I’m also thinking about upgrading my CAA membership. Currently I’m on the basic plan and in the past year alone, it’s saved me twice and I was lucky that both times, I was in a city. On the roads up north, however, you can be driving for quite a stretch – sometimes a few hours – without seeing a gas station or a town. After I purchase my car in the summer, I’ll likely upgrade to CAA Plus because it covers towing up to 200 km rather than my current plan, which only includes the first 10 km.

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Lots to think about! I also need to learn more about how to maintain a car. Can’t do much right now up in the north but I’ll be busy this summer.

Phone Bills

I’m a moron.

I woke up in Poipu, Hawaii yesterday morning, to find a phone bill of $123.75, rather than my usual $25 a month.

After going through the bill, I realized that I’d been carelessly calling before 7 p.m., eating up my 100 minutes and building up a big, fat bill.

Paid it off this morning. Sigh.


(More) Lifestyle Inflation

Math course: I finished my exam yesterday! It cost me $100 to use Seneca College as my inviligator, but it was much more convenient in terms of travel and time, since the campus was only a 10-minute drive away.

However, I totally flunked my last assignment and scored 28%; I didn’t have time to cover all the topics and decided to focus more time on focusing the core concepts instead.

Business math is not something I would teach in the future, but it was useful to learn about how compound interest, mortgage payments and bonds work. Even though I moaned and groaned the last 5 months, I am glad I took the course. Now I wait, results will probably take a couple of weeks … I hope I passed!

Credit cards: I read about the Choice Card from American Express on Boomer and Echo this morning and decided to switch over. My mom and I went over the list of retailers and she helped me choose my ‘5 Choices’; since I’m still mostly working in Quebec, it makes sense to bank on places I regularly make purchases at (i.e. gas stations). My final list  is below:

  1. Esso
  2. Shell
  3. Metro
  4. Koodo
  5. Apple

Then I look at this list and wonder, should I switch one to LCBO or SAQ instead?

Sports gear: Oh, I blew a lot of money after my exam! Stopped in to MEC for a new harness ($54), climbing shoes ($99), chalk ($5) and chalk bag ($11). In the evening, I went to Sail and picked up a new pair of snowshoes. I got a 30% discount at Sail, so I paid $120 + tax instead of $170 + tax!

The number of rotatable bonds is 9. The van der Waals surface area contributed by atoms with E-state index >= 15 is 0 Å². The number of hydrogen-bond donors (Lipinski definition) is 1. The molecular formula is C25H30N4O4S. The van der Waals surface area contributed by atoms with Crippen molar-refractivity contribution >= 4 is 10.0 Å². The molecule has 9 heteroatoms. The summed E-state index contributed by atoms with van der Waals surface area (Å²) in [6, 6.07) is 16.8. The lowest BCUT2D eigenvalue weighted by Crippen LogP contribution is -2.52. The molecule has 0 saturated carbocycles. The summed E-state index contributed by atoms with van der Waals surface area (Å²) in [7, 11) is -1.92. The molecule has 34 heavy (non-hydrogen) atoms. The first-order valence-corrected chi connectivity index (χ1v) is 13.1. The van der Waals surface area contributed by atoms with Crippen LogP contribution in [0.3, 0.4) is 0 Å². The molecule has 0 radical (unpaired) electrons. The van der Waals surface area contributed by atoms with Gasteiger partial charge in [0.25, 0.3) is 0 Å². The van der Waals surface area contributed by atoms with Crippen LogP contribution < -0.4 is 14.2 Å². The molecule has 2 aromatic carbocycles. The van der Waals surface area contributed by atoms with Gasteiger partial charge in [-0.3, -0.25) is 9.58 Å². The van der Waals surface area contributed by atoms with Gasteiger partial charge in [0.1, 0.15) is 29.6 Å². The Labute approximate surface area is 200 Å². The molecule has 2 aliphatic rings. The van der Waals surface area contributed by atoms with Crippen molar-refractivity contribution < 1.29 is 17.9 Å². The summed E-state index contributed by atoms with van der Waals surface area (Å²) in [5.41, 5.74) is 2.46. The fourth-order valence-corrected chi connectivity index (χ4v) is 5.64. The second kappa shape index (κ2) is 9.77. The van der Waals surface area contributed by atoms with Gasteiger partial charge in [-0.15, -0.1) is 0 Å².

A Series of (Unpleasant) Events

Today is payday!

Checking your bank account to see that there’s suddenly more moolah is great … until you see are surprised with bank fees. There were three charges listed:

Other bank fee 1.50
Value account fee 3.95
Withdrawal fees 12.00

Normally, I have zero bank fees. I always keep the minimal balance to have the fees waived and go to my own bank to withdraw cash. Under the unusual situation when you currently live on a reserve in the middle of nowhere and are about 7.5 hours drive from the nearest Toronto-Dominion bank, you don’t have much of a choice but to withdraw when you run out (I made sure that I had enough cash for the past two months up here). And yes, I withdrew the maximum amount of $500.

There were a chain of events that lead to the high bank charges. I still haven’t been able to find my lost Visa card and while it’s suppose to expire at the end of November, I can’t get the new one since Toronto-Dominion won’t mail to a P.O. box – the only option on a reserve. While I picked up a prepaid Visa, I’d lent it to my coworker since she had to be flown out for a hospital visit for a foot injury. She doesn’t have a credit card and started using a prepaid Visa, but only put $100 on it, even though there is a $15 activation fee (not exactly the wisest choice). With a $200 hotel charge pending on my card, I haven’t been able to use it and instead, resorted to swiping with my debit card. My account, normally only allowing 10 transactions, accumulated to about 30 transactions over the month of October (since I had little cash).

Therefore, I’ve paid $17.50 in bank fees and $18 for the prepaid Visa ($15 activation plus $3 monthly charge), to a grand total of $35.50. This could have been a new shirt, a bag of groceries or two bottles of wine. Honestly, I abhor paying fees. I also hate prepaid Visas and how my coworker talks about it as if it’s a credit card. ! It is not a credit card at all; it’s just a debit card you have loaded with money with a bunch of unnecessary fees. Obviously, I would never, ever have purchased one if I hadn’t lost my Visa to begin with. After reflecting on all this, I’ve made a few conclusions:

1. I’m generous and trusting with others when it comes to money, that I’m willing to lend my card out.
2. I’m usually aware of what fees/charges there are to an account. Most of the time, I avoid paying fees.
3. Prepaid credit cards are not actually credit cards.
4. I need to refrain from being overly generous.